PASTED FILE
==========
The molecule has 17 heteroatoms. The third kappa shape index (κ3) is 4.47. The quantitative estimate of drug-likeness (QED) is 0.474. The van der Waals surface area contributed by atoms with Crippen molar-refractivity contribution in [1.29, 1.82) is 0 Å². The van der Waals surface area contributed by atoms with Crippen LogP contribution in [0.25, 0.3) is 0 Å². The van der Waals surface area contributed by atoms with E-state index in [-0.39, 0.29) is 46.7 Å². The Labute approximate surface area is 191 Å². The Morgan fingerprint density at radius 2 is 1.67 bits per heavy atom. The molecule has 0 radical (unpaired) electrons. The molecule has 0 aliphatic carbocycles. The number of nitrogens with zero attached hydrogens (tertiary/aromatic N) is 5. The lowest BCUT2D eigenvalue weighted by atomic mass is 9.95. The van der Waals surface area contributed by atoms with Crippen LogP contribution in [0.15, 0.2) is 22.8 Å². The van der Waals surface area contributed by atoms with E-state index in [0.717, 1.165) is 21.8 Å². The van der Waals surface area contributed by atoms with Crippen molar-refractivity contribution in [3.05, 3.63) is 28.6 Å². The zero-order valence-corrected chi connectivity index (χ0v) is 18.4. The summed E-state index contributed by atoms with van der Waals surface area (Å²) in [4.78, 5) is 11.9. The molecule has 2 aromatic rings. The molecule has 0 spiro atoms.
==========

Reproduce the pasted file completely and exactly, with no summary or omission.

The molecule has 17 heteroatoms. The third kappa shape index (κ3) is 4.47. The quantitative estimate of drug-likeness (QED) is 0.474. The van der Waals surface area contributed by atoms with Crippen molar-refractivity contribution in [1.29, 1.82) is 0 Å². The van der Waals surface area contributed by atoms with Crippen LogP contribution in [0.25, 0.3) is 0 Å². The van der Waals surface area contributed by atoms with E-state index in [-0.39, 0.29) is 46.7 Å². The Labute approximate surface area is 191 Å². The Morgan fingerprint density at radius 2 is 1.67 bits per heavy atom. The molecule has 0 radical (unpaired) electrons. The molecule has 0 aliphatic carbocycles. The number of nitrogens with zero attached hydrogens (tertiary/aromatic N) is 5. The lowest BCUT2D eigenvalue weighted by atomic mass is 9.95. The van der Waals surface area contributed by atoms with Crippen LogP contribution in [0.15, 0.2) is 22.8 Å². The van der Waals surface area contributed by atoms with E-state index in [0.717, 1.165) is 21.8 Å². The van der Waals surface area contributed by atoms with Crippen molar-refractivity contribution in [3.05, 3.63) is 28.6 Å². The zero-order valence-corrected chi connectivity index (χ0v) is 18.4. The summed E-state index contributed by atoms with van der Waals surface area (Å²) in [4.78, 5) is 11.9. The molecule has 2 aromatic rings. The molecule has 0 spiro atoms.